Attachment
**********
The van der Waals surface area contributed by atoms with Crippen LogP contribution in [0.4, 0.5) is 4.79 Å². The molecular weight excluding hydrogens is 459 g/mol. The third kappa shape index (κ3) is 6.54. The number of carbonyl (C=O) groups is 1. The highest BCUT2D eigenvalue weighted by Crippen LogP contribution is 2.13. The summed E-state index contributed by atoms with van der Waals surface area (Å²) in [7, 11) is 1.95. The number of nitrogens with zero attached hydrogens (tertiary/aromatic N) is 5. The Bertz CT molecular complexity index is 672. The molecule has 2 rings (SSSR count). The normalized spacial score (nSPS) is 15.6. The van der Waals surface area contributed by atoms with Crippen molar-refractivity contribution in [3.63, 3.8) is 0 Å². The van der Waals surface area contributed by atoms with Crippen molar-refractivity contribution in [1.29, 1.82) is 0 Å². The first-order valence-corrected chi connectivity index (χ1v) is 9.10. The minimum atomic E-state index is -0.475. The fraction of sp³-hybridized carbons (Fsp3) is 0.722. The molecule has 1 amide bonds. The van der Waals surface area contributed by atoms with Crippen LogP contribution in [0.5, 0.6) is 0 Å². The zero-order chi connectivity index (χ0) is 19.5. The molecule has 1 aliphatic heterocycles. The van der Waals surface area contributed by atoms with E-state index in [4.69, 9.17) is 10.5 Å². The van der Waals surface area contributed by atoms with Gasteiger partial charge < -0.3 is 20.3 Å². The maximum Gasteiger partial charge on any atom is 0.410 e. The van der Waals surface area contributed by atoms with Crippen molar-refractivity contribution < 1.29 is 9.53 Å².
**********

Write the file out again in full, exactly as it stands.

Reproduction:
The van der Waals surface area contributed by atoms with Crippen LogP contribution in [0.4, 0.5) is 4.79 Å². The molecular weight excluding hydrogens is 459 g/mol. The third kappa shape index (κ3) is 6.54. The number of carbonyl (C=O) groups is 1. The highest BCUT2D eigenvalue weighted by Crippen LogP contribution is 2.13. The summed E-state index contributed by atoms with van der Waals surface area (Å²) in [7, 11) is 1.95. The number of nitrogens with zero attached hydrogens (tertiary/aromatic N) is 5. The Bertz CT molecular complexity index is 672. The molecule has 2 rings (SSSR count). The normalized spacial score (nSPS) is 15.6. The van der Waals surface area contributed by atoms with Crippen molar-refractivity contribution in [3.63, 3.8) is 0 Å². The van der Waals surface area contributed by atoms with Crippen molar-refractivity contribution in [1.29, 1.82) is 0 Å². The first-order valence-corrected chi connectivity index (χ1v) is 9.10. The minimum atomic E-state index is -0.475. The fraction of sp³-hybridized carbons (Fsp3) is 0.722. The molecule has 1 amide bonds. The van der Waals surface area contributed by atoms with Crippen LogP contribution in [0.5, 0.6) is 0 Å². The zero-order chi connectivity index (χ0) is 19.5. The molecule has 1 aliphatic heterocycles. The van der Waals surface area contributed by atoms with E-state index in [4.69, 9.17) is 10.5 Å². The van der Waals surface area contributed by atoms with Gasteiger partial charge < -0.3 is 20.3 Å². The maximum Gasteiger partial charge on any atom is 0.410 e. The van der Waals surface area contributed by atoms with Crippen molar-refractivity contribution < 1.29 is 9.53 Å².